This time we are speaking about brioche: it’s a delicious horn-shaped sweet, with which we often interface with delight at breakfast, made of flaky pastry stuffed with cream, marmalade and whatever bakers decide to put in.
We couldn’t know that this tasty creation has a really charming history behind it, that we are telling you now.
For a lot of centuries the Turkish Empire tried to invade the Italian and European territories and it went so far as to besiege also Vienna in 1683 (and it wasn’t the first time). The siege of Vienna went on for two months and the Turkish did all they could, also boring some tunnels to attack the town from the underground.
At this point of the story a new group of “heroes” came into play: the bakers of Vienna, while were kneading, heard some suspicious noises and foiled the night Turkish attack, giving the alarm.
The Turkish were finally driven out by King John of Poland who, enthusiastic about the heroic action of the bakers, asked them to create a sweet to remind the victory over the Turkish.
So, Vendler, a Viennese baker, made the brioche and drew inspiration from the Crescent, the symbol of the Turkish Empire, in order to give shape to the sweet.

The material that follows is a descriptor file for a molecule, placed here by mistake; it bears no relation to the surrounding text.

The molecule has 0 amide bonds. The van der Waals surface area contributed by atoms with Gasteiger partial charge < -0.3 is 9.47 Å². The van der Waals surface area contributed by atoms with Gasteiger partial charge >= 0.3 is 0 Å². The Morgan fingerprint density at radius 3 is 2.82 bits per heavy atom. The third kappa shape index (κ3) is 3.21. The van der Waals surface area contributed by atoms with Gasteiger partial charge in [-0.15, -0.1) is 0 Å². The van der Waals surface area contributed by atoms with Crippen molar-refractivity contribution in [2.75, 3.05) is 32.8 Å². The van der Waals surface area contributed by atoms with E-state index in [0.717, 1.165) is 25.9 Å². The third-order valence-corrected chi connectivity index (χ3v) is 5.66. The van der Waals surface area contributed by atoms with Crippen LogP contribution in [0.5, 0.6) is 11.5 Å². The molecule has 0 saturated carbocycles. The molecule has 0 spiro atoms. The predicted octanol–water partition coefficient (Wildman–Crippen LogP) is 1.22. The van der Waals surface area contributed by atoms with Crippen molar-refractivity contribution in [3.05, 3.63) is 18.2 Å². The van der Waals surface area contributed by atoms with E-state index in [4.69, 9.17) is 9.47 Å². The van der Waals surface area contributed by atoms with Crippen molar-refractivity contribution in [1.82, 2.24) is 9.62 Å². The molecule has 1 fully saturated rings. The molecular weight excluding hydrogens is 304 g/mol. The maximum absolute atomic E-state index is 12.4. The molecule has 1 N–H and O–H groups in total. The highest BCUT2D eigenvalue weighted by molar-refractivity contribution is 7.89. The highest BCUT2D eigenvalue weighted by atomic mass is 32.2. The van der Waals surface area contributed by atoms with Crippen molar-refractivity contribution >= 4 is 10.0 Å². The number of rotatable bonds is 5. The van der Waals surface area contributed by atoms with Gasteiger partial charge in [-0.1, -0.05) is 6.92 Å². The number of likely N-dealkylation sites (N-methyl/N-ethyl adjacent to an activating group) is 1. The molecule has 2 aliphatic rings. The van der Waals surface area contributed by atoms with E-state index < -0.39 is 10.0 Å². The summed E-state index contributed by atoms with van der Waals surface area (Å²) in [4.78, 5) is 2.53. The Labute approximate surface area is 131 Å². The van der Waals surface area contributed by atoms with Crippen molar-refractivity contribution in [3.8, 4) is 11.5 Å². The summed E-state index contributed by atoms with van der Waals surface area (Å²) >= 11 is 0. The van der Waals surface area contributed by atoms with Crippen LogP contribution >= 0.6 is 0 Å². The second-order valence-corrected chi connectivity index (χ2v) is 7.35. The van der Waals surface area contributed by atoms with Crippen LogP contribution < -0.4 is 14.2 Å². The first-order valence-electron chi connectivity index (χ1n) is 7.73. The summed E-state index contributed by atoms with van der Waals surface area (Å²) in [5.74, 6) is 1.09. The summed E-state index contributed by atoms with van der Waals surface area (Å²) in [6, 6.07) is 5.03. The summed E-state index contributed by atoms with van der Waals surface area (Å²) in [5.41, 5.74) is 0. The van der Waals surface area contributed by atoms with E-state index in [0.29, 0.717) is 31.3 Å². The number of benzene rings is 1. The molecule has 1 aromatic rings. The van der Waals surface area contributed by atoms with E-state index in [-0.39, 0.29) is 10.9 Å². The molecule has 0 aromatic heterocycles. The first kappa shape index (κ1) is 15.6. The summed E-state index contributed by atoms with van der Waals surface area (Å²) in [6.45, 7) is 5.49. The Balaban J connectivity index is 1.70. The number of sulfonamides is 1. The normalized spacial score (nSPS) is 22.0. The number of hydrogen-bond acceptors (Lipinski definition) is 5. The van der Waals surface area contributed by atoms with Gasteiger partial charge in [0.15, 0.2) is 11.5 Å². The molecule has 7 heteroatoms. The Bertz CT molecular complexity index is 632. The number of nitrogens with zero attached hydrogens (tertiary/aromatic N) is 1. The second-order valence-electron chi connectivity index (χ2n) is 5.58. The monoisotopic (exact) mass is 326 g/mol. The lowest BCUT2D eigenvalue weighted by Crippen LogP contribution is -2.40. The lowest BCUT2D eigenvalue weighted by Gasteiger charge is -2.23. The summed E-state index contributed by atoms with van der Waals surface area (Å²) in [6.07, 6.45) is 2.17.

The brioche, however, was too good to be confined in Vienna and soon crossed the border into France with the new name of croissant. One of its greatest admirers took it there: the Viennese Mary Antoinette of Austria, daughter of the empress Mary Theresa, who, marrying Louis XVI, would be become queen of France in 1774.
This accounts also for the derivation of the word “croissant”, that derives from French and means “crescent”, that is crescent moon.
So, look in a different way on brioches that are “regular visitors” at your breakfast: they carry a unique and unrepeatable piece of history with them!